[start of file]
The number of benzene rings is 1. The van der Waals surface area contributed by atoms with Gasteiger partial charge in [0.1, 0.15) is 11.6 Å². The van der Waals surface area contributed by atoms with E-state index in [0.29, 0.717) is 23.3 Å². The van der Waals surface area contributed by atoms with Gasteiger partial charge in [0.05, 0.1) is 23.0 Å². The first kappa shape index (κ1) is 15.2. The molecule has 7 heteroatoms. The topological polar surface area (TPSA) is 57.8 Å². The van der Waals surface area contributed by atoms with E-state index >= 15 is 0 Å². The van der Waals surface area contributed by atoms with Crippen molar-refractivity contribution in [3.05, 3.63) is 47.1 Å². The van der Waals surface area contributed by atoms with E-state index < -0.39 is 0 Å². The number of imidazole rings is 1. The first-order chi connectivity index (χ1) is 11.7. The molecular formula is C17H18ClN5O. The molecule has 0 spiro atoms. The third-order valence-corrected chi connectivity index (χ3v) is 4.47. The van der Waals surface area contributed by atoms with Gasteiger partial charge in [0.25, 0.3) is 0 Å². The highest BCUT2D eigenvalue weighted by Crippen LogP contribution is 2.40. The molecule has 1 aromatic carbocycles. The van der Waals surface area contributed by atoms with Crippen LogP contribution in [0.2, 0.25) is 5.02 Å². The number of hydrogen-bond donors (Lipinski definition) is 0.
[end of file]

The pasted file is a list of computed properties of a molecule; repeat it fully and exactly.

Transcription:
The number of benzene rings is 1. The van der Waals surface area contributed by atoms with Gasteiger partial charge in [0.1, 0.15) is 11.6 Å². The van der Waals surface area contributed by atoms with E-state index in [0.29, 0.717) is 23.3 Å². The van der Waals surface area contributed by atoms with Gasteiger partial charge in [0.05, 0.1) is 23.0 Å². The first kappa shape index (κ1) is 15.2. The molecule has 7 heteroatoms. The topological polar surface area (TPSA) is 57.8 Å². The van der Waals surface area contributed by atoms with E-state index >= 15 is 0 Å². The van der Waals surface area contributed by atoms with Crippen molar-refractivity contribution in [3.05, 3.63) is 47.1 Å². The van der Waals surface area contributed by atoms with E-state index < -0.39 is 0 Å². The number of imidazole rings is 1. The first-order chi connectivity index (χ1) is 11.7. The molecular formula is C17H18ClN5O. The molecule has 0 spiro atoms. The third-order valence-corrected chi connectivity index (χ3v) is 4.47. The van der Waals surface area contributed by atoms with Gasteiger partial charge in [0.25, 0.3) is 0 Å². The highest BCUT2D eigenvalue weighted by Crippen LogP contribution is 2.40. The molecule has 1 aromatic carbocycles. The van der Waals surface area contributed by atoms with Crippen LogP contribution in [0.2, 0.25) is 5.02 Å². The number of hydrogen-bond donors (Lipinski definition) is 0.